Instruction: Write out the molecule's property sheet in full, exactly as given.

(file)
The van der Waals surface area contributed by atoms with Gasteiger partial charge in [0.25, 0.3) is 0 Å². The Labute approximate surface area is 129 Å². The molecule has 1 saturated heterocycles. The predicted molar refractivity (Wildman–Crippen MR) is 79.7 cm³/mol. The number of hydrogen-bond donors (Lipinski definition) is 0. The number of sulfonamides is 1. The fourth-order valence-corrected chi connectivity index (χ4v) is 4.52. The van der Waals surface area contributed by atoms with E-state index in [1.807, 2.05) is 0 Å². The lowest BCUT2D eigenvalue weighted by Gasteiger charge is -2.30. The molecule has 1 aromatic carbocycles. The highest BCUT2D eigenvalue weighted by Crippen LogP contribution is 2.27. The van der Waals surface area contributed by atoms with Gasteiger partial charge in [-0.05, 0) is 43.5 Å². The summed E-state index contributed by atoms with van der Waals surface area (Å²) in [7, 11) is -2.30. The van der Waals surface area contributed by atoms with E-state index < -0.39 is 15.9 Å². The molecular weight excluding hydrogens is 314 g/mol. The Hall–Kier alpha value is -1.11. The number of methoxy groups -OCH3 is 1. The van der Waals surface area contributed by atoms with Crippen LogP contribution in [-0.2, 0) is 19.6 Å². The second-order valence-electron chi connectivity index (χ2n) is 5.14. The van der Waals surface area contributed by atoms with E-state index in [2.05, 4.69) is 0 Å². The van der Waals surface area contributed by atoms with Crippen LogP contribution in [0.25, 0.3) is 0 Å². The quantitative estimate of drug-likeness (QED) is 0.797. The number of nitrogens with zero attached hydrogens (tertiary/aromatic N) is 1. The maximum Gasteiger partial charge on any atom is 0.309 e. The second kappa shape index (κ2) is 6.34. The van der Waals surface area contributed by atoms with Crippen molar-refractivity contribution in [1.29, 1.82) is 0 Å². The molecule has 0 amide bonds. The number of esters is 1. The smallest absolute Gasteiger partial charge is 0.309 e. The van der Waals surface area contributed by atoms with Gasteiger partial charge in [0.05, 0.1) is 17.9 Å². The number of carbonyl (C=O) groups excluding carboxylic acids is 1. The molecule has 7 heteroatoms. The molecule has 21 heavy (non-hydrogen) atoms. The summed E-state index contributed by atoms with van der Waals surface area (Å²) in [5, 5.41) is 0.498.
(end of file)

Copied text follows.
The van der Waals surface area contributed by atoms with Gasteiger partial charge in [0.25, 0.3) is 0 Å². The Labute approximate surface area is 129 Å². The molecule has 1 saturated heterocycles. The predicted molar refractivity (Wildman–Crippen MR) is 79.7 cm³/mol. The number of hydrogen-bond donors (Lipinski definition) is 0. The number of sulfonamides is 1. The fourth-order valence-corrected chi connectivity index (χ4v) is 4.52. The van der Waals surface area contributed by atoms with E-state index in [1.807, 2.05) is 0 Å². The lowest BCUT2D eigenvalue weighted by Gasteiger charge is -2.30. The molecule has 1 aromatic carbocycles. The highest BCUT2D eigenvalue weighted by Crippen LogP contribution is 2.27. The van der Waals surface area contributed by atoms with Gasteiger partial charge in [-0.05, 0) is 43.5 Å². The summed E-state index contributed by atoms with van der Waals surface area (Å²) in [7, 11) is -2.30. The van der Waals surface area contributed by atoms with E-state index < -0.39 is 15.9 Å². The molecular weight excluding hydrogens is 314 g/mol. The Hall–Kier alpha value is -1.11. The number of methoxy groups -OCH3 is 1. The van der Waals surface area contributed by atoms with Crippen LogP contribution in [-0.2, 0) is 19.6 Å². The second-order valence-electron chi connectivity index (χ2n) is 5.14. The van der Waals surface area contributed by atoms with E-state index in [2.05, 4.69) is 0 Å². The van der Waals surface area contributed by atoms with Crippen LogP contribution in [0.25, 0.3) is 0 Å². The quantitative estimate of drug-likeness (QED) is 0.797. The number of nitrogens with zero attached hydrogens (tertiary/aromatic N) is 1. The maximum Gasteiger partial charge on any atom is 0.309 e. The second kappa shape index (κ2) is 6.34. The van der Waals surface area contributed by atoms with Crippen molar-refractivity contribution in [1.29, 1.82) is 0 Å². The molecule has 0 amide bonds. The number of esters is 1. The smallest absolute Gasteiger partial charge is 0.309 e. The van der Waals surface area contributed by atoms with Gasteiger partial charge in [0.05, 0.1) is 17.9 Å². The number of carbonyl (C=O) groups excluding carboxylic acids is 1. The molecule has 7 heteroatoms. The molecule has 21 heavy (non-hydrogen) atoms. The summed E-state index contributed by atoms with van der Waals surface area (Å²) in [5, 5.41) is 0.498.